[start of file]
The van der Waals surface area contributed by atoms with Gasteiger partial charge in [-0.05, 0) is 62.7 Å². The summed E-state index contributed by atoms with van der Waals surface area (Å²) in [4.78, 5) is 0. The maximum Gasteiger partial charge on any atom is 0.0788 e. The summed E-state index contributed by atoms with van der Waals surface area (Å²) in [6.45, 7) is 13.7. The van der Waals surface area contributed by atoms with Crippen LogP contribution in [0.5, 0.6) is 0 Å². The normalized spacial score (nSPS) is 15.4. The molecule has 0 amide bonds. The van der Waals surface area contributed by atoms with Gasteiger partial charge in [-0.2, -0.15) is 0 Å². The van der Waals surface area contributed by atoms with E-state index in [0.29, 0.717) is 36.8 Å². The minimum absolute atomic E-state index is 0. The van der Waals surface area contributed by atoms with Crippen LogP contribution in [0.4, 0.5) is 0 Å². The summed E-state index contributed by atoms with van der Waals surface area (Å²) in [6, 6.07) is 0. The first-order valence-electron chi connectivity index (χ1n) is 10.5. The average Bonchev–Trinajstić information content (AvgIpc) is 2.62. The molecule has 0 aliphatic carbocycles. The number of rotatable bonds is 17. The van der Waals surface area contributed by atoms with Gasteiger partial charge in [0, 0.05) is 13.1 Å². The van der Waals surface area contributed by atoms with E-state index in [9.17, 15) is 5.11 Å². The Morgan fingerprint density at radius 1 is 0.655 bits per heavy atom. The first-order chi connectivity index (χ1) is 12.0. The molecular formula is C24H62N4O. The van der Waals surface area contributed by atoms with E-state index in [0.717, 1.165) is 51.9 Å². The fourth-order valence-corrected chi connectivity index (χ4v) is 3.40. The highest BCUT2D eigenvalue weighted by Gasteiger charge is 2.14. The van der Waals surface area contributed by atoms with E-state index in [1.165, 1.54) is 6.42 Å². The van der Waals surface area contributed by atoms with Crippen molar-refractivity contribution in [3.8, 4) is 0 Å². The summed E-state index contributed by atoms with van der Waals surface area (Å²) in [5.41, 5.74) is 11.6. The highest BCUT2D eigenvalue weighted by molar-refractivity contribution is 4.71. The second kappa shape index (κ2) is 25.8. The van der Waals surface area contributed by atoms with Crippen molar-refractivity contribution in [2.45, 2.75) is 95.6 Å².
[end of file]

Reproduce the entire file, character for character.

The van der Waals surface area contributed by atoms with Gasteiger partial charge in [-0.05, 0) is 62.7 Å². The summed E-state index contributed by atoms with van der Waals surface area (Å²) in [4.78, 5) is 0. The maximum Gasteiger partial charge on any atom is 0.0788 e. The summed E-state index contributed by atoms with van der Waals surface area (Å²) in [6.45, 7) is 13.7. The van der Waals surface area contributed by atoms with Crippen LogP contribution in [0.5, 0.6) is 0 Å². The normalized spacial score (nSPS) is 15.4. The molecule has 0 amide bonds. The van der Waals surface area contributed by atoms with Gasteiger partial charge in [-0.2, -0.15) is 0 Å². The van der Waals surface area contributed by atoms with E-state index in [0.29, 0.717) is 36.8 Å². The minimum absolute atomic E-state index is 0. The van der Waals surface area contributed by atoms with Crippen LogP contribution in [0.4, 0.5) is 0 Å². The summed E-state index contributed by atoms with van der Waals surface area (Å²) in [6, 6.07) is 0. The first-order valence-electron chi connectivity index (χ1n) is 10.5. The average Bonchev–Trinajstić information content (AvgIpc) is 2.62. The molecule has 0 aliphatic carbocycles. The number of rotatable bonds is 17. The van der Waals surface area contributed by atoms with Gasteiger partial charge in [0, 0.05) is 13.1 Å². The van der Waals surface area contributed by atoms with E-state index in [9.17, 15) is 5.11 Å². The Morgan fingerprint density at radius 1 is 0.655 bits per heavy atom. The first-order chi connectivity index (χ1) is 12.0. The molecular formula is C24H62N4O. The van der Waals surface area contributed by atoms with E-state index in [0.717, 1.165) is 51.9 Å². The fourth-order valence-corrected chi connectivity index (χ4v) is 3.40. The highest BCUT2D eigenvalue weighted by Gasteiger charge is 2.14. The van der Waals surface area contributed by atoms with E-state index in [1.165, 1.54) is 6.42 Å². The van der Waals surface area contributed by atoms with Crippen molar-refractivity contribution in [3.8, 4) is 0 Å². The summed E-state index contributed by atoms with van der Waals surface area (Å²) in [5.41, 5.74) is 11.6. The highest BCUT2D eigenvalue weighted by molar-refractivity contribution is 4.71. The second kappa shape index (κ2) is 25.8. The van der Waals surface area contributed by atoms with Crippen molar-refractivity contribution in [2.45, 2.75) is 95.6 Å².